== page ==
A recent report adds to a growing body of evidence showing harassment in Canadian workplaces is in need of workplace interventions and regulatory enforcement.
Conducted by Statistics Canada this report
, using survey data from 9,000 respondents living in the 10 provinces aged 15 to 64 who worked for pay in 2016, found almost one in five women
had been harassed at work at some point during the year while one in every eight men
reported similar experiences.
For the purposes of this survey, harassment included verbal abuse, humiliating behaviour, threats, violence and unwanted sexual attention or harassment.
Women report more abuse
was experienced most often with 13 per cent of women and 10 per cent of men reporting it in the prior 12 months. Next most prevalent was humiliating behaviour reported by six per cent of women and five per cent of men.
Women were found to suffer physical violence
at twice the rate of men and five times as likely to report sexual harassment
or unwanted sexual attention
—this last point echoing prior research
. For women, being young, single or unmarried
was found to add to sexual harassment vulnerability
. Researchers suggest these characteristics may be “proxies for less seniority at work and poor job quality—factors that may increase the likelihood of experiencing sexual harassment in the workplace to the extent that they imply low organizational power.”
Harassment was more pronounced among women and men who identified as homosexual or bisexual compared to heterosexuals. Excess suffering was also experienced by aboriginal compared to non-aboriginal women
The survey also found clients, customers, supervisors and managers
were the most common reported source of harassment
. Not surprising then women and men employed in sectors involving direct contact with the public report the most harassment with health occupations
leading the way—again echoing prior research
. In this sector, 27 per cent of women
and 21 per cent of men indicated they had suffered harassment in the last year.
Beyond the immediate source of harassment, Stats Can researchers looked at the association between workplace harassment and work environment. Surveyed workers reported several factors indicating a poor-quality work environment
, including a lack of input into decision making, competition among colleagues, conflict with managers, and unmanageable workloads. A full 40 per cent of women
for instance reported rarely or never experiencing manageable workloads
. By way of explaining their reasons for pursuing these factors in the survey, the researchers observed, “Previous research suggests that the psychosocial quality of the work environment is an important determinant of workplace harassment.”
Recognized as a global workplace problem, the International Labour Organization recently passed a convention
recognizing harassment and violence “can constitute a human rights violation or abuse…is a threat to equal opportunities, is unacceptable and incompatible with decent work
.” It serves as a reminder for member states, including Canada, they have a responsibility to promote a “general environment of zero tolerance.”
Here in Ontario, employers have legal obligations
to address the issue of workplace harassment and violence pursuant to Occupational Health and Safety Act (OHSA)
. Chief among these obligations is the requirement to develop a workplace harassment policy (in addition to a workplace violence policy)
. Employers must also develop a harassment program
, which includes measures and procedures for workers to report incidents and how they will be investigated and addressed. Unfortunately, unlike the violence program requirements, OSHA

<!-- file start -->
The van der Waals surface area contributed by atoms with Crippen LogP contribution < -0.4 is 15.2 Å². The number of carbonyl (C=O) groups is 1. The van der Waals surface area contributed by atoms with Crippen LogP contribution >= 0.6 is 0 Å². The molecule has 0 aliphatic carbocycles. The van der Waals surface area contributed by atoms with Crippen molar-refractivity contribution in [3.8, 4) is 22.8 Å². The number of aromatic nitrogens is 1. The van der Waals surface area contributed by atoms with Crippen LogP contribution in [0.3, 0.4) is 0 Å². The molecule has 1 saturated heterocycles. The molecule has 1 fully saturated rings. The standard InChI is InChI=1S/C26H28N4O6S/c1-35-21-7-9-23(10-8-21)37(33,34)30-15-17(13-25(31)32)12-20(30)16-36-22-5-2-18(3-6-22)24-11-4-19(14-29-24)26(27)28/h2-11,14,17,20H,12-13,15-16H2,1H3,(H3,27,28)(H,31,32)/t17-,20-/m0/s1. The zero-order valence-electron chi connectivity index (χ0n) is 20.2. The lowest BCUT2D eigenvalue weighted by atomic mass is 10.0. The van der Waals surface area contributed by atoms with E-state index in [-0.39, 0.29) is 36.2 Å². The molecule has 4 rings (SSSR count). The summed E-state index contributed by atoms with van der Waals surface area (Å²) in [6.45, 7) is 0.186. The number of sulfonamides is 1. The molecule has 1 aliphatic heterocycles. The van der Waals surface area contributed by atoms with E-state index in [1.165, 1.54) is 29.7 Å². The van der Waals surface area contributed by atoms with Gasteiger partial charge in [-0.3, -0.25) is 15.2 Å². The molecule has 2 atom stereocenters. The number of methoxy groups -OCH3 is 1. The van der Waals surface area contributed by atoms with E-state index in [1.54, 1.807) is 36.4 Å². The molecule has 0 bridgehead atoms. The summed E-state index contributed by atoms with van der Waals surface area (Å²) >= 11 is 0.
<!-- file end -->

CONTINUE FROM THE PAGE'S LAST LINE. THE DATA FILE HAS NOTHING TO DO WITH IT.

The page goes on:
has no specific requirement for the prevention of harassment — an omission many health and safety activists say must be amended. Regardless, employers must provide all workers with information and instruction
on the content of the workplace harassment (and violence) policy and program.
Data recently obtained by the Globe and Mail show more than 3,500 Ontario employers were cited for violating these violence and harassment obligations
over an 18 month period ending January, 2018.
Though, this Statistics Canada survey and other research suggest non-compliance
is even more common with worker representatives calling for “meaningful and consistent enforcement
” of these laws and Criminal Code provisions.
Legal implications outside the scope of the OHSA
can also be costly. In February, 2019, Ontario Superior Court awarded nearly $200,000 in damages
to a worker who alleged suffering abuse and harassment and had informed the employer on more than one occasion and asked for intervention. The employer ignored the request.
Employers also face financial costs for absenteeism, presenteeism, turnover and lower productivity related to the stress and mental health outcomes of harassment at work.
WHSC can help!
For our part, the Workers Health & Safety Centre (WHSC) offers a range of resources
and a three-hour Workplace Violence and Harassment Prevention Training program
designed to help workplace parties better understand workplace violence, harassment and bullying, prevent their occurrence and to fully comply with legal obligations
. We also offer training programs to help employers meet the training and competency requirements for supervisors
, joint committee members
and worker health and safety representatives
, who all play essential roles in the pursuit of healthier, safer workplaces.
For additional information about workplace harassment, bullying and violence training or related legal obligations, contact the WHSC and ask to speak with a training services representative.
Additional related information:
Violence in long-term care cries out for prevention, new reports
Workplace violence growing in education sector, study finds
Work-related stressors impact men and women differently, research finds